Stephen C. Meyer Author, Philosopher, and Director of the Center for Science and Culture

The Handwriting in our DNA

In an op-ed for Long Island’s Newsday, columnist William O’Reilly relates Dr. Meyer’s story of meeting with a former Microsoft software engineer:

“He walks into my office one day, throws a book down on the table. It’s called Design Patterns — standard textbook for computer design engineers — and he says, ‘I get the eerie feeling, when I’m looking at what’s going on in the cell, that somebody’s figured this out before us.'” 

The rest of the op-ed can be read here.

The evolution debate is about to undergo a paradigm shift.

Darwin’s Origin of Species launched a revolution whose scientific, cultural and spiritual effects are still with us. Now a new revolution is on the horizon. On June 18, the HarperOne imprint of HarperCollins will publish Darwin’s Doubt: The Explosive Origin of Animal Life and the Case for Intelligent Design, by Stephen C. Meyer.

For now but not for long, exclusively at, you can preorder your copy, receiving a steep discount, free shipping and four free digital books!

Dr. Meyer is the Cambridge University-trained leader and founder of the ID movement. His previous book, Signature in the Cell, caught the attention of scholars who previously had nothing friendly to say about ID. Even distinguished atheist philosopher Thomas Nagel admitted that it confronted him with a “fiendishly difficult problem.” But Signature in the Cellconsidered only the mystery of the origin of life. Dr. Meyer’s new book expands the scope of the case for ID to the entire sweep of life’s history.

In some ways his book resembles Darwin’s Origin, with its methodical style, summarizing and synthesizing arguments and evidence in an unprecedentedly rigorous and powerful way. Or since the idea of intelligent design stretches back to classical philosophy, waiting only to be restated definitively in contemporary scientific terms, it might best be compared to Richard Dawkins’s The Blind Watchmaker, which performed a similar service for Darwinian theory.

Meyer begins with what Darwin himself regarded as a troubling enigma, a subject of doubt and even some scientific distress. It is a mystery from which subsequent generations of Darwinists have sought to distract the public’s attention. Some 530 million years ago, in the event called the Cambrian explosion, there sprang suddenly into existence the majority of animal body plans (phyla) that have existed on Earth. The shallow seas of the Cambrian period abruptly teemed with diverse, exotic animals.

Evolutionary biologists and paleontologists have struggled to explain this epic event. Dr. Meyer takes his readers on a journey through scientific history, starting with the discovery of the Burgess Shale by Charles Walcott in 1909. He shows how failed attempts to give a satisfying Darwinian explanation of the Cambrian explosion have opened the door to increasingly profound questions, posed by evolutionary biologists themselves, leading to a far greater mystery: the origin of the biological information necessary to build the animals of the Cambrian and all the living creatures that have existed on Earth.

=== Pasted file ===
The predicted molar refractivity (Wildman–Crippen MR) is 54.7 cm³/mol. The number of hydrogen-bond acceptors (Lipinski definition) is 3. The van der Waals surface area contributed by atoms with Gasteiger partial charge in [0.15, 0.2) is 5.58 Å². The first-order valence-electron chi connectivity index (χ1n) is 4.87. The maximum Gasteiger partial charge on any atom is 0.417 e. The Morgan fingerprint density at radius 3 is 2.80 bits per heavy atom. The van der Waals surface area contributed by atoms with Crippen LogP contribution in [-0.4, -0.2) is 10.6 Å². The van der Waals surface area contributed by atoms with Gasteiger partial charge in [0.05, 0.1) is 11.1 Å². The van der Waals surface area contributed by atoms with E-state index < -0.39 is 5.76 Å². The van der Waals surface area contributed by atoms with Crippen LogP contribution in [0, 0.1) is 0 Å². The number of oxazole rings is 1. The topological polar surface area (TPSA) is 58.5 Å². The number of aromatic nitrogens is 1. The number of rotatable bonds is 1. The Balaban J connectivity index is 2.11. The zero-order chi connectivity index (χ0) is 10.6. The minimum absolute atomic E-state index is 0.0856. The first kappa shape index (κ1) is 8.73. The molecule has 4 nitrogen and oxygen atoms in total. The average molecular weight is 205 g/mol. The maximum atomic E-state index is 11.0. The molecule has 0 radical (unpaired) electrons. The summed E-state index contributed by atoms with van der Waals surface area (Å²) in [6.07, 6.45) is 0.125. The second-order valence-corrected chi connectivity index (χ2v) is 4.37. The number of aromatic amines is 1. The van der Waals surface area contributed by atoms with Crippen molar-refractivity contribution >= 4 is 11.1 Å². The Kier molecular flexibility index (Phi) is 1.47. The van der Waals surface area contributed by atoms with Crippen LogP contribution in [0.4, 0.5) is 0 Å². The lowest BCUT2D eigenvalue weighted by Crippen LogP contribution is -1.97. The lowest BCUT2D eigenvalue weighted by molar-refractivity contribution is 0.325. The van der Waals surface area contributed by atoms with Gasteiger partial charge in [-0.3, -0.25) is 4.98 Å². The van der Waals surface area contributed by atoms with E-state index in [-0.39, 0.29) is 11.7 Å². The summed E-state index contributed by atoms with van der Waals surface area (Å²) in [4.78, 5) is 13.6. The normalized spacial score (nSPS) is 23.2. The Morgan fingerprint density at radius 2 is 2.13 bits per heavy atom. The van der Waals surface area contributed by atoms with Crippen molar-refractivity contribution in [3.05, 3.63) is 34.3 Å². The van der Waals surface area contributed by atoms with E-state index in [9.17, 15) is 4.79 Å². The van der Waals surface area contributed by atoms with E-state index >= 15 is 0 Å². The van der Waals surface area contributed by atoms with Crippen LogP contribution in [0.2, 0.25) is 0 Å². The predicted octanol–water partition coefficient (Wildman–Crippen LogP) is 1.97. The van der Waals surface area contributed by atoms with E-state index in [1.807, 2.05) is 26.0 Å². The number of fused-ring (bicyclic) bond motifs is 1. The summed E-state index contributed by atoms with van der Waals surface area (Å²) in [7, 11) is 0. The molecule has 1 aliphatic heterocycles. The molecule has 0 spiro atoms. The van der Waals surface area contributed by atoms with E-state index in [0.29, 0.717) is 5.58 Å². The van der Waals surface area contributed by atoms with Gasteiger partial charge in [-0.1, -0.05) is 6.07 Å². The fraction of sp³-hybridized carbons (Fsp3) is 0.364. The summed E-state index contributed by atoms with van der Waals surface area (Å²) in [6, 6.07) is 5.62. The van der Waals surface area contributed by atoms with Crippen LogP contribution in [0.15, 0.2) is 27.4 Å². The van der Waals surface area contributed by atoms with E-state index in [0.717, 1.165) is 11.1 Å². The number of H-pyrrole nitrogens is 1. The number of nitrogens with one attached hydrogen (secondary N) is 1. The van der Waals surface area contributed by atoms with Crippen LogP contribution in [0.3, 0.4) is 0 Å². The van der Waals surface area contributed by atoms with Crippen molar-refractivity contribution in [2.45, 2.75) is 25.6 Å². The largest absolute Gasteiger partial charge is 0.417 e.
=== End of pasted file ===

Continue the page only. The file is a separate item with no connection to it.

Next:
Here is a sweeping account, stunningly illustrated with gorgeous color photos, of the frontiers of the scientific critique of Darwinism and the case for ID. Exacting and thorough, yet remarkably accessible to the thoughtful lay reader, Darwin’s Doubt introduces us to the challenges to Darwinism based on the study of combinatorial inflation, protein science, population genetics, developmental biology, epigenetic information, and more.

Meyer explains how post-Darwinian alternatives and adaptions of Darwin’s theory — including self-organizational models, evo-devo, neutral or nonadaptive evolution, natural genetic engineering, and others — fall short as well. He demonstrates that the weaknesses of orthodox evolutionary theory, when flipped over head-to-foot, are precisely the positive indications that point most persuasively to intelligent design.

Evolutionary biologists studying gene regulatory networks and fossil discontinuity, among other fields, have come tantalizingly close to reaching this conclusion themselves.

The Cambrian event, fundamentally, represents an information explosion, the first but not the last in the history of life. As no book has done before, Darwin’s Doubtspells out the implications of this fact. Dr. Meyer stands on the verge of turning the evolution debate in an entirely new direction, compelling critics of the theory of intelligent design, at last, to respond substantively and in detail. The book will be a game-changer, for science and culture alike.

Go here now to preorder, for a limited time only!

This article was originally published in the Daily Telegraph (UK) on January 29.

Original Article

In 2004, the distinguished philosopher Antony Flew of the University of Reading made worldwide news when he repudiated a lifelong commitment to atheism and affirmed the reality of some kind of a creator. Flew cited evidence of intelligent design in DNA and the arguments of “American [intelligent] design theorists” as important reasons for this shift.